Mario + Rabbids: Kingdom Battle review: A surprisingly fun but challenging crossover

Switch (reviewed) - £44.00 - Ubisoft 

Jack Shepherd
Tuesday 12 September 2017 14:37
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On the surface, Mario + Rabbids: Kingdom Battle seems like a pretty awful idea. Considering the first Rabbids games (ignoring Rayman) were purely simplistic mini-game compilations, you would think the strange cross-over would follow along those lines?

Wrong! Ubisoft have basically taken the turn based system seen in XCOM: Enemy Unknown and turned the aliens into Rabbids. Somehow, it works miraculously well, being a fun combination of challenging gameplay and light-hearted story.

The basic storyline sees the Mushroom Kingdom overtaken by evil Rabbids after the two worlds accidentally merge together following a freak science experiment. To save the day, Mario must collect resources and skills, all in an attempt to bring peace to the world once more.

Playing as Mario, along with two partners (who become interchangeable as you unlock more characters), you travel through different stages, taking part in turn based combat against enemies. These enemies range from simple gun-wielding Rabbids, to monstrous Rabbids who smash you over the head with huge concrete slabs.

While the concept of Rabbids may seem childish, don’t be fooled. Forming strategies on the battlefield becomes a must, particularly as each differing enemies play style requires different tactics. Switching characters to utilise skills, spending time planning each battle, and making sure each character works together becomes key.

Considering the Rabbids previous games, it’s surprising how much depth the game’s combat system has. Unfortunately, at times, things can become a little repetitive. Thanks to the turn based system, there’s not exactly huge amounts of adrenaline pumping each time. While the leisurely pace is mainly enjoyable, attention can be lost at times.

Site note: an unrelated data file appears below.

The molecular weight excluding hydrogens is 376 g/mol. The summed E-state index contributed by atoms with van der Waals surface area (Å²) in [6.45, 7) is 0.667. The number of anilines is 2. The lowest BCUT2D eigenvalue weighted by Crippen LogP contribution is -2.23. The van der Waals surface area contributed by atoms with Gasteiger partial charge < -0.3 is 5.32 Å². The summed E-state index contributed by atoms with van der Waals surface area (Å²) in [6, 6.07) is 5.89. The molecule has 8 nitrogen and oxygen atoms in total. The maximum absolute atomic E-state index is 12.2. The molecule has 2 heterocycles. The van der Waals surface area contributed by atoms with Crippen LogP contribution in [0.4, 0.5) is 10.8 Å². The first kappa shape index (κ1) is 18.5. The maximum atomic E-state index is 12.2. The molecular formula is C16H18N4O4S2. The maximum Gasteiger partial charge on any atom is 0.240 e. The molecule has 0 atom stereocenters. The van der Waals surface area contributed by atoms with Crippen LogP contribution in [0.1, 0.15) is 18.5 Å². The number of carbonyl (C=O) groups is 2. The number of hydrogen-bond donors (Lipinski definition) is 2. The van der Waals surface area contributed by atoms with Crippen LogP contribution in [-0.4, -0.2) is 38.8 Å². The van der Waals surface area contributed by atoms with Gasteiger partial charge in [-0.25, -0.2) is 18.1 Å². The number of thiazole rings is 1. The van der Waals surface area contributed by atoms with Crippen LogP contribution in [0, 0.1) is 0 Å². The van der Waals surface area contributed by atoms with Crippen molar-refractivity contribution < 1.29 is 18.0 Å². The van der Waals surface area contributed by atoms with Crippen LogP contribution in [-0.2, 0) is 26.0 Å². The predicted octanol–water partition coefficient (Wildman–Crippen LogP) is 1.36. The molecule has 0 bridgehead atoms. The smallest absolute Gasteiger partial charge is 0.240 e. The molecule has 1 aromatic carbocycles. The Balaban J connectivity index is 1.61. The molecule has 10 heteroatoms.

Making up for the sometimes slower pace is the humour. Just because the gameplay’s difficult (and you can easily switch to an easier mode before each battle) doesn’t mean Mario and the Minion-type animals have lost their sense of fun. Throughout the game, meta jokes are plenty, the dialogue very strong.

Kingdom Battle also looks great on the Switch, playing particularly well on the console’s screen. For a long train journey, I couldn’t imagine many games would be better.

Of course, the Switch itself having already had a stellar year. Sure, the launch line-up wasn’t great — something that I was initially very skeptical about — but with Zelda, Mario Kart, Splatoon, Arms, and now this, Nintendo’s exclusive line-up looks very impressive. For those with a Switch, Kingdom Battle’s a good investment, particularly if you need another Mario fix before Odyssey finally lands.

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